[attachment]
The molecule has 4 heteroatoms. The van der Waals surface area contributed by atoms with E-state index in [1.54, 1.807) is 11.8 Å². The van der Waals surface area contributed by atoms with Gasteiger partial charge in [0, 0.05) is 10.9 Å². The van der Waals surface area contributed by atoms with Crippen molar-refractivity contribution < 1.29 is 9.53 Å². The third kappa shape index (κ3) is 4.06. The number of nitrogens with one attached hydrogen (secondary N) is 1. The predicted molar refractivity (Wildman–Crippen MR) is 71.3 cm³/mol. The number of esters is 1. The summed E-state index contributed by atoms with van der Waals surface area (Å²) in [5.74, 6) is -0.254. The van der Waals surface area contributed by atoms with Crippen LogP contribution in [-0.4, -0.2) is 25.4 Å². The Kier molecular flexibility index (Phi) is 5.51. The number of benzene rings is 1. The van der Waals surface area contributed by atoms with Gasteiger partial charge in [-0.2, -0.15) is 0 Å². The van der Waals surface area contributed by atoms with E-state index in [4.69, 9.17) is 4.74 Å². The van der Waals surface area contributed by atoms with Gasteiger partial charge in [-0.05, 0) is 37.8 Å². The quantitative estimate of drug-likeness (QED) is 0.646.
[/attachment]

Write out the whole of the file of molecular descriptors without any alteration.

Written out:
The molecule has 4 heteroatoms. The van der Waals surface area contributed by atoms with E-state index in [1.54, 1.807) is 11.8 Å². The van der Waals surface area contributed by atoms with Gasteiger partial charge in [0, 0.05) is 10.9 Å². The van der Waals surface area contributed by atoms with Crippen molar-refractivity contribution < 1.29 is 9.53 Å². The third kappa shape index (κ3) is 4.06. The number of nitrogens with one attached hydrogen (secondary N) is 1. The predicted molar refractivity (Wildman–Crippen MR) is 71.3 cm³/mol. The number of esters is 1. The summed E-state index contributed by atoms with van der Waals surface area (Å²) in [5.74, 6) is -0.254. The van der Waals surface area contributed by atoms with Crippen LogP contribution in [-0.4, -0.2) is 25.4 Å². The Kier molecular flexibility index (Phi) is 5.51. The number of benzene rings is 1. The van der Waals surface area contributed by atoms with Gasteiger partial charge in [-0.2, -0.15) is 0 Å². The van der Waals surface area contributed by atoms with E-state index in [4.69, 9.17) is 4.74 Å². The van der Waals surface area contributed by atoms with Gasteiger partial charge in [-0.05, 0) is 37.8 Å². The quantitative estimate of drug-likeness (QED) is 0.646.